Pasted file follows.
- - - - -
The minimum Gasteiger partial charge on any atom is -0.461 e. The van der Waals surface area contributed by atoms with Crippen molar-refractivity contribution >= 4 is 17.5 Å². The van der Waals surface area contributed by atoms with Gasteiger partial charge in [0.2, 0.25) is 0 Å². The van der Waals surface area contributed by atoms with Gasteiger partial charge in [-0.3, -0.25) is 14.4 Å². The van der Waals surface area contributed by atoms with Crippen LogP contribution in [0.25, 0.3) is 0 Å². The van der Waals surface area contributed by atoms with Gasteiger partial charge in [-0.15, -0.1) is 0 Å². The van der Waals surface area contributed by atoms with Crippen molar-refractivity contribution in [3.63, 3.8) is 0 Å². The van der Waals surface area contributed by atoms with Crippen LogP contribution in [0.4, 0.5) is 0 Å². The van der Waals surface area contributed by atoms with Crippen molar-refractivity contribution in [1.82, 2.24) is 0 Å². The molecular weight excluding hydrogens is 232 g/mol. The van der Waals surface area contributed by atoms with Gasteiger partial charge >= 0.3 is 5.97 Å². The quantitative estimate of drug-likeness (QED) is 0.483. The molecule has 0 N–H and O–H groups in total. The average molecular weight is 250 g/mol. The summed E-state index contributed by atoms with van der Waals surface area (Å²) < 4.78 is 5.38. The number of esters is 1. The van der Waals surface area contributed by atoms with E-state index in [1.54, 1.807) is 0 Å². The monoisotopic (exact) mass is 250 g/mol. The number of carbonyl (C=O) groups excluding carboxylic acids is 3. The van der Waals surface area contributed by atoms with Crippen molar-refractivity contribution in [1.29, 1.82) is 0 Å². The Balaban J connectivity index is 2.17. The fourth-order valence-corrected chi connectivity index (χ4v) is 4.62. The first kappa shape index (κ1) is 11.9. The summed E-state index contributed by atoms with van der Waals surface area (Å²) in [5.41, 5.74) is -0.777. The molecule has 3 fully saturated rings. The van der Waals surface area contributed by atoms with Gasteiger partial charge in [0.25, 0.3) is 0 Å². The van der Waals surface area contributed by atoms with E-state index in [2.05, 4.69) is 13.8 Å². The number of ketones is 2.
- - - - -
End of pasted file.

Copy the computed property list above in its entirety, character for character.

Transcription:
The minimum Gasteiger partial charge on any atom is -0.461 e. The van der Waals surface area contributed by atoms with Crippen molar-refractivity contribution >= 4 is 17.5 Å². The van der Waals surface area contributed by atoms with Gasteiger partial charge in [0.2, 0.25) is 0 Å². The van der Waals surface area contributed by atoms with Gasteiger partial charge in [-0.3, -0.25) is 14.4 Å². The van der Waals surface area contributed by atoms with Crippen LogP contribution in [0.25, 0.3) is 0 Å². The van der Waals surface area contributed by atoms with Gasteiger partial charge in [-0.15, -0.1) is 0 Å². The van der Waals surface area contributed by atoms with Crippen molar-refractivity contribution in [3.63, 3.8) is 0 Å². The van der Waals surface area contributed by atoms with Crippen LogP contribution in [0.4, 0.5) is 0 Å². The van der Waals surface area contributed by atoms with Crippen molar-refractivity contribution in [1.82, 2.24) is 0 Å². The molecular weight excluding hydrogens is 232 g/mol. The van der Waals surface area contributed by atoms with Gasteiger partial charge >= 0.3 is 5.97 Å². The quantitative estimate of drug-likeness (QED) is 0.483. The molecule has 0 N–H and O–H groups in total. The average molecular weight is 250 g/mol. The summed E-state index contributed by atoms with van der Waals surface area (Å²) < 4.78 is 5.38. The number of esters is 1. The van der Waals surface area contributed by atoms with E-state index in [1.54, 1.807) is 0 Å². The monoisotopic (exact) mass is 250 g/mol. The number of carbonyl (C=O) groups excluding carboxylic acids is 3. The van der Waals surface area contributed by atoms with Crippen molar-refractivity contribution in [1.29, 1.82) is 0 Å². The Balaban J connectivity index is 2.17. The fourth-order valence-corrected chi connectivity index (χ4v) is 4.62. The first kappa shape index (κ1) is 11.9. The summed E-state index contributed by atoms with van der Waals surface area (Å²) in [5.41, 5.74) is -0.777. The molecule has 3 fully saturated rings. The van der Waals surface area contributed by atoms with Gasteiger partial charge in [0.25, 0.3) is 0 Å². The van der Waals surface area contributed by atoms with E-state index in [2.05, 4.69) is 13.8 Å². The number of ketones is 2.